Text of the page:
At the 2016 WSO, he beat fellow #NextGen star Frances Tiafoe in the first round and then lost to veteran Fernando Verdasco in three tight sets in the second round.
 
Adversity hit at the end of 2016, when he experienced knee problems that still haven’t been accurately diagnosed.
 
“I have never really gotten a for-sure answer about it,” Fritz said. “There’s nothing, like, wrong with my knee, because I have had all the scans, everything. There is nothing actually wrong with it. But, you know, I’m not making stuff up. I don’t know, sometimes I get this pain. I think it’s just the way I use my muscles. I think I put too much stress on that knee.”
 
The six-week layoff clearly hurt his conditioning, and he says he paid the price throughout the early months of 2017. There was a bit of success when he beat Marin Cilic at Indian Wells for his first match victory over a Top 10 opponent, but going into the summer he was still trying to regain his health and his 2016 form.
 
“The stronger I get, the faster I’ll move and the better I’ll hit the ball,” Fritz said. “That’s something I lost when I went out with my knee injury. The knee is the worst. You can’t do anything. I lost all my conditioning in my muscles. It really set me back.”
 
At the same time, Fritz is learning to deal with the burden of expectations. By bursting on the ATP scene the way he did, it comes with the territory.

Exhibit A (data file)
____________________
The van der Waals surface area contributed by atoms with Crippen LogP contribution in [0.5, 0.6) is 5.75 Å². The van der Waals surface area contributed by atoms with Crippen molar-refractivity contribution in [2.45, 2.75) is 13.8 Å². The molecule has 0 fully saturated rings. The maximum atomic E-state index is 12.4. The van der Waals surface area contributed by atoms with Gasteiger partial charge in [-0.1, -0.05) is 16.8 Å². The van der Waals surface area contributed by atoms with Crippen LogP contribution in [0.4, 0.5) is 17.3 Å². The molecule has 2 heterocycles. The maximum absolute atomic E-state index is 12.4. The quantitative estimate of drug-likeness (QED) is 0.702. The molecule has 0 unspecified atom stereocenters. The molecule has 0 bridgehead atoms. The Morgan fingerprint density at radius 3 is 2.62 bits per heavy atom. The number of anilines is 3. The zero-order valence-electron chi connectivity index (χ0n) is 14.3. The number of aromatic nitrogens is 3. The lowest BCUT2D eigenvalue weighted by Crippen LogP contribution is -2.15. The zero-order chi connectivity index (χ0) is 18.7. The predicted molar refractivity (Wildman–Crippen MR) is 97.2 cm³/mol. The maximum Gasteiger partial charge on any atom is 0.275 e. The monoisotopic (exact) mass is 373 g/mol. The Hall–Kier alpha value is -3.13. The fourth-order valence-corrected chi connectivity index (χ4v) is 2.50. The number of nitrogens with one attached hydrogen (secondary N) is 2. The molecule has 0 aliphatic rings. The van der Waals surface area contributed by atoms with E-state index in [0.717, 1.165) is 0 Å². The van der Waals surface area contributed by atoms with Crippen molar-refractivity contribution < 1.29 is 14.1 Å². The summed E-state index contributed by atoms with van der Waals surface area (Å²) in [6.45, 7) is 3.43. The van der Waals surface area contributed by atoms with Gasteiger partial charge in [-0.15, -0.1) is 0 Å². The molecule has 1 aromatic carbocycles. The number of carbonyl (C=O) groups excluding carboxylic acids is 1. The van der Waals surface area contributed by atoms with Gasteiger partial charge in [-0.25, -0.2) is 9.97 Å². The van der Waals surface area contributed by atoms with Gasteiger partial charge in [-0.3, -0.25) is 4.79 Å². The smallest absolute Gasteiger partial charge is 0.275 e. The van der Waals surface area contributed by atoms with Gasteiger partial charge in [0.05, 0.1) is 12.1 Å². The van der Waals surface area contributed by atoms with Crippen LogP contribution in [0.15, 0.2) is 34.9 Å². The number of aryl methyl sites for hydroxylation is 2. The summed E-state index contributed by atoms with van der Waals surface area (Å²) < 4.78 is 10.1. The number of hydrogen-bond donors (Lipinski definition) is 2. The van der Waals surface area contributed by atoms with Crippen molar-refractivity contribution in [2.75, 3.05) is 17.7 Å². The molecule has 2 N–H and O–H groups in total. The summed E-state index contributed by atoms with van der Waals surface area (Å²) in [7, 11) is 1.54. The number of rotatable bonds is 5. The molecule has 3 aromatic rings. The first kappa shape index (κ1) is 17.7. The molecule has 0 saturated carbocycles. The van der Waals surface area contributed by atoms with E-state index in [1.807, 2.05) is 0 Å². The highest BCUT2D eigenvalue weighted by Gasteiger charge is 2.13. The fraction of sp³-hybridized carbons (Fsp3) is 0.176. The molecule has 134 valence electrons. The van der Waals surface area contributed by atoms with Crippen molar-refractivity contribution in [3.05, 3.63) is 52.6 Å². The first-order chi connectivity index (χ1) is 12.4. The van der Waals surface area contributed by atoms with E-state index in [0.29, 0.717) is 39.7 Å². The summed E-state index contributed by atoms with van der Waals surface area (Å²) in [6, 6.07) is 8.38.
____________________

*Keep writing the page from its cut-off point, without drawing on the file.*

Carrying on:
“It’s always easier to play when you’re first on the tour,” Fritz said. “You’re new to it. You’re not expected to win. You can go out and just play really free. So much is being able to play free – hit your shots, no expectations. Now that I’ve done it, now I’m expected to come up with certain results. When there are things people are expecting you to do, it gets tough. I’m just trying to play free. I’m getting back to doing what I do best – not tightening up, not worrying about things.”
 
And while he insists he is not too concerned about his ranking right now in the big picture, he is definitely mindful of the Race to Milan standings. Even if he doesn’t make the top seven, there is an eighth and final spot that would go to a wildcard.
 
“I do want to be there,” Fritz said. “It’s something I feel like it would be a huge honor to be there, because there’s so many people that came up at the end of last year and this year, and the whole #NextGen campaign. So many new, amazing players that just make the race so much tougher. It’s something I just really want to do, I really want to make it for the first year. I think it would be really cool to be in it the first year.”
 
EDITOR’S NOTE: The Winston-Salem Open has showcased great up-and- coming players throughout its history from Kei Nishikori to Grigor Dimitrov to Jack Sock to David Goffin. The trend is sure to continue this year with a large group of #NextGen players jockeying for position in the ATP World Tour’s Race to Milan. This is the seventh in a series featuring #NextGen players who could be on hand for the seventh-annual WSO Aug. 19-26.